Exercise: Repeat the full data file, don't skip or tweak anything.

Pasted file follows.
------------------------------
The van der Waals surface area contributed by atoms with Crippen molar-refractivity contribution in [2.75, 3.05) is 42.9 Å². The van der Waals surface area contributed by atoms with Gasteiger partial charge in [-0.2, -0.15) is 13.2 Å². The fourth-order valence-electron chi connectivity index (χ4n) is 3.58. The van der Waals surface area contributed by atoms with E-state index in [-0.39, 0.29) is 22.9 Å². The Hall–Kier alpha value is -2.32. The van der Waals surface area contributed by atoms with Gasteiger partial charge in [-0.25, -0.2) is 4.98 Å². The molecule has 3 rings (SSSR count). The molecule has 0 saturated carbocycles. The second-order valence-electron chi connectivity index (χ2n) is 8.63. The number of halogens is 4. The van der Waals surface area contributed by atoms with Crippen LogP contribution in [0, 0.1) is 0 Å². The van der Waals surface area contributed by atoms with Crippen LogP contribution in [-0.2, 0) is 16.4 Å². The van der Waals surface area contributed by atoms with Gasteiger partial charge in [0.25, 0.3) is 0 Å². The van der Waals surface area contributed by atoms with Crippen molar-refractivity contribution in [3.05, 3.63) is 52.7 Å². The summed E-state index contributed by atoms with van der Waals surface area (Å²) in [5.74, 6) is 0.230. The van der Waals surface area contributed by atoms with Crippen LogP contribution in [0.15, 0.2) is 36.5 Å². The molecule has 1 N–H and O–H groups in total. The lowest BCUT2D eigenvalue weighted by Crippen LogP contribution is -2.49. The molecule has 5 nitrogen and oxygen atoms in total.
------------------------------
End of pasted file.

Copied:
The van der Waals surface area contributed by atoms with Crippen molar-refractivity contribution in [2.75, 3.05) is 42.9 Å². The van der Waals surface area contributed by atoms with Gasteiger partial charge in [-0.2, -0.15) is 13.2 Å². The fourth-order valence-electron chi connectivity index (χ4n) is 3.58. The van der Waals surface area contributed by atoms with E-state index in [-0.39, 0.29) is 22.9 Å². The Hall–Kier alpha value is -2.32. The van der Waals surface area contributed by atoms with Gasteiger partial charge in [-0.25, -0.2) is 4.98 Å². The molecule has 3 rings (SSSR count). The molecule has 0 saturated carbocycles. The second-order valence-electron chi connectivity index (χ2n) is 8.63. The number of halogens is 4. The van der Waals surface area contributed by atoms with Crippen LogP contribution in [0, 0.1) is 0 Å². The van der Waals surface area contributed by atoms with Crippen LogP contribution in [-0.2, 0) is 16.4 Å². The van der Waals surface area contributed by atoms with Gasteiger partial charge in [0.25, 0.3) is 0 Å². The van der Waals surface area contributed by atoms with Crippen molar-refractivity contribution in [3.05, 3.63) is 52.7 Å². The summed E-state index contributed by atoms with van der Waals surface area (Å²) in [5.74, 6) is 0.230. The van der Waals surface area contributed by atoms with Crippen LogP contribution in [0.15, 0.2) is 36.5 Å². The molecule has 1 N–H and O–H groups in total. The lowest BCUT2D eigenvalue weighted by Crippen LogP contribution is -2.49. The molecule has 5 nitrogen and oxygen atoms in total.